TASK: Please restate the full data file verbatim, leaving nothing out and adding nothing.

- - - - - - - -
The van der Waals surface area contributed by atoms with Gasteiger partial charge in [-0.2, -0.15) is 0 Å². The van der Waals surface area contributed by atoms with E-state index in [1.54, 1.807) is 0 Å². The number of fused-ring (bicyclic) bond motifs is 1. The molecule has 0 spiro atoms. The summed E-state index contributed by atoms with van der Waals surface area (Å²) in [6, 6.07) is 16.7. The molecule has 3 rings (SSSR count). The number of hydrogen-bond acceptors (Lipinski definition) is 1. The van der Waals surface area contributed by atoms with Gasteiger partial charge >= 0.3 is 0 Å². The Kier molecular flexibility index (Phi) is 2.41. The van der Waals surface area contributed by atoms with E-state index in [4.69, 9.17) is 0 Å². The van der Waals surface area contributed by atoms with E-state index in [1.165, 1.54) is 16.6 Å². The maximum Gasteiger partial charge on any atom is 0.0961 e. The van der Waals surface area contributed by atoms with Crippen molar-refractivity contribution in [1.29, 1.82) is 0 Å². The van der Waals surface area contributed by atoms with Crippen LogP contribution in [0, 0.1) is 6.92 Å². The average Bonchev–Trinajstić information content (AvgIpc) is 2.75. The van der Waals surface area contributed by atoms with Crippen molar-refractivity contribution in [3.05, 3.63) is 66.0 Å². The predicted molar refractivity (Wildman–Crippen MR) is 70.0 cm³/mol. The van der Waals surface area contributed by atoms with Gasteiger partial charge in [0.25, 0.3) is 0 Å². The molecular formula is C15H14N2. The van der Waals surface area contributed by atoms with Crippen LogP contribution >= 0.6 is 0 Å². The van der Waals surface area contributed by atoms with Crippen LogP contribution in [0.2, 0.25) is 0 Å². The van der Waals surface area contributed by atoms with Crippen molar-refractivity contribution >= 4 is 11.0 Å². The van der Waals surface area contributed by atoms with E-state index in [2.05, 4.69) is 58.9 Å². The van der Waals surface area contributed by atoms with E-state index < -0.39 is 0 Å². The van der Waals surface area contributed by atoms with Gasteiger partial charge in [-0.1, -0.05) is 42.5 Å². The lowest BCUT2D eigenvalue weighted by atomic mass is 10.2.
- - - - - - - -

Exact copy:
The van der Waals surface area contributed by atoms with Gasteiger partial charge in [-0.2, -0.15) is 0 Å². The van der Waals surface area contributed by atoms with E-state index in [1.54, 1.807) is 0 Å². The number of fused-ring (bicyclic) bond motifs is 1. The molecule has 0 spiro atoms. The summed E-state index contributed by atoms with van der Waals surface area (Å²) in [6, 6.07) is 16.7. The molecule has 3 rings (SSSR count). The number of hydrogen-bond acceptors (Lipinski definition) is 1. The van der Waals surface area contributed by atoms with Gasteiger partial charge >= 0.3 is 0 Å². The Kier molecular flexibility index (Phi) is 2.41. The van der Waals surface area contributed by atoms with E-state index in [4.69, 9.17) is 0 Å². The van der Waals surface area contributed by atoms with E-state index in [1.165, 1.54) is 16.6 Å². The maximum Gasteiger partial charge on any atom is 0.0961 e. The van der Waals surface area contributed by atoms with Crippen molar-refractivity contribution in [1.29, 1.82) is 0 Å². The van der Waals surface area contributed by atoms with Crippen LogP contribution in [0, 0.1) is 6.92 Å². The average Bonchev–Trinajstić information content (AvgIpc) is 2.75. The van der Waals surface area contributed by atoms with Crippen molar-refractivity contribution in [3.05, 3.63) is 66.0 Å². The predicted molar refractivity (Wildman–Crippen MR) is 70.0 cm³/mol. The van der Waals surface area contributed by atoms with Gasteiger partial charge in [0.25, 0.3) is 0 Å². The molecular formula is C15H14N2. The van der Waals surface area contributed by atoms with Crippen LogP contribution >= 0.6 is 0 Å². The van der Waals surface area contributed by atoms with Crippen LogP contribution in [0.2, 0.25) is 0 Å². The van der Waals surface area contributed by atoms with Crippen molar-refractivity contribution >= 4 is 11.0 Å². The van der Waals surface area contributed by atoms with E-state index in [2.05, 4.69) is 58.9 Å². The van der Waals surface area contributed by atoms with E-state index < -0.39 is 0 Å². The van der Waals surface area contributed by atoms with Gasteiger partial charge in [-0.1, -0.05) is 42.5 Å². The lowest BCUT2D eigenvalue weighted by atomic mass is 10.2.